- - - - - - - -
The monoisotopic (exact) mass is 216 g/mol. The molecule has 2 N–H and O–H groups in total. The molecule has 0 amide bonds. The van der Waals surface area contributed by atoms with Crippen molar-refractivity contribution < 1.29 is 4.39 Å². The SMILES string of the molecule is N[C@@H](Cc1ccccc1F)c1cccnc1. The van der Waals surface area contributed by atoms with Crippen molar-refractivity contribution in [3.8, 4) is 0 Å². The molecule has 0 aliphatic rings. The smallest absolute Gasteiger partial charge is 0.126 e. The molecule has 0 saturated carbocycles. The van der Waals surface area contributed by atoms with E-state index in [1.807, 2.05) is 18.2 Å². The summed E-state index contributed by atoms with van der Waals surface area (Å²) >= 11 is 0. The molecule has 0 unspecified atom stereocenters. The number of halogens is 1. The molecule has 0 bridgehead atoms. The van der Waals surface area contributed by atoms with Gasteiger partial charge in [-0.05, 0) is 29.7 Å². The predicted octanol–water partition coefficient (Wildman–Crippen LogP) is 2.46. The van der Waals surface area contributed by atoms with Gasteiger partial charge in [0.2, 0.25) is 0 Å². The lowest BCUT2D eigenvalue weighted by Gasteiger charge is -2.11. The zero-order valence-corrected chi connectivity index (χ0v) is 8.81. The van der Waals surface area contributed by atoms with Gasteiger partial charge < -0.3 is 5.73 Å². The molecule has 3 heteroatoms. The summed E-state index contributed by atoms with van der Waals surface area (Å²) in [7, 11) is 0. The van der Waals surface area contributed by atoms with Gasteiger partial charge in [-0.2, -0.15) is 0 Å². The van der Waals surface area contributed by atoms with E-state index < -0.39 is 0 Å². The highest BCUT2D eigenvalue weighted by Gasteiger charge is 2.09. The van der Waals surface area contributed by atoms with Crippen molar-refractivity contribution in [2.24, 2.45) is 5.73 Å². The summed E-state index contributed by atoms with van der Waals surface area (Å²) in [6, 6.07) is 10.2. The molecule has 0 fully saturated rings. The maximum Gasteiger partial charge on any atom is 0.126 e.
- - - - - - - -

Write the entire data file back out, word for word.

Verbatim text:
The monoisotopic (exact) mass is 216 g/mol. The molecule has 2 N–H and O–H groups in total. The molecule has 0 amide bonds. The van der Waals surface area contributed by atoms with Crippen molar-refractivity contribution < 1.29 is 4.39 Å². The SMILES string of the molecule is N[C@@H](Cc1ccccc1F)c1cccnc1. The van der Waals surface area contributed by atoms with Crippen molar-refractivity contribution in [3.8, 4) is 0 Å². The molecule has 0 aliphatic rings. The smallest absolute Gasteiger partial charge is 0.126 e. The molecule has 0 saturated carbocycles. The van der Waals surface area contributed by atoms with E-state index in [1.807, 2.05) is 18.2 Å². The summed E-state index contributed by atoms with van der Waals surface area (Å²) >= 11 is 0. The molecule has 0 unspecified atom stereocenters. The number of halogens is 1. The molecule has 0 bridgehead atoms. The van der Waals surface area contributed by atoms with Gasteiger partial charge in [-0.05, 0) is 29.7 Å². The predicted octanol–water partition coefficient (Wildman–Crippen LogP) is 2.46. The van der Waals surface area contributed by atoms with Gasteiger partial charge in [0.2, 0.25) is 0 Å². The lowest BCUT2D eigenvalue weighted by Gasteiger charge is -2.11. The zero-order valence-corrected chi connectivity index (χ0v) is 8.81. The van der Waals surface area contributed by atoms with Gasteiger partial charge < -0.3 is 5.73 Å². The molecule has 3 heteroatoms. The summed E-state index contributed by atoms with van der Waals surface area (Å²) in [7, 11) is 0. The van der Waals surface area contributed by atoms with Gasteiger partial charge in [-0.2, -0.15) is 0 Å². The van der Waals surface area contributed by atoms with E-state index < -0.39 is 0 Å². The highest BCUT2D eigenvalue weighted by Gasteiger charge is 2.09. The van der Waals surface area contributed by atoms with Crippen molar-refractivity contribution in [2.24, 2.45) is 5.73 Å². The summed E-state index contributed by atoms with van der Waals surface area (Å²) in [6, 6.07) is 10.2. The molecule has 0 fully saturated rings. The maximum Gasteiger partial charge on any atom is 0.126 e.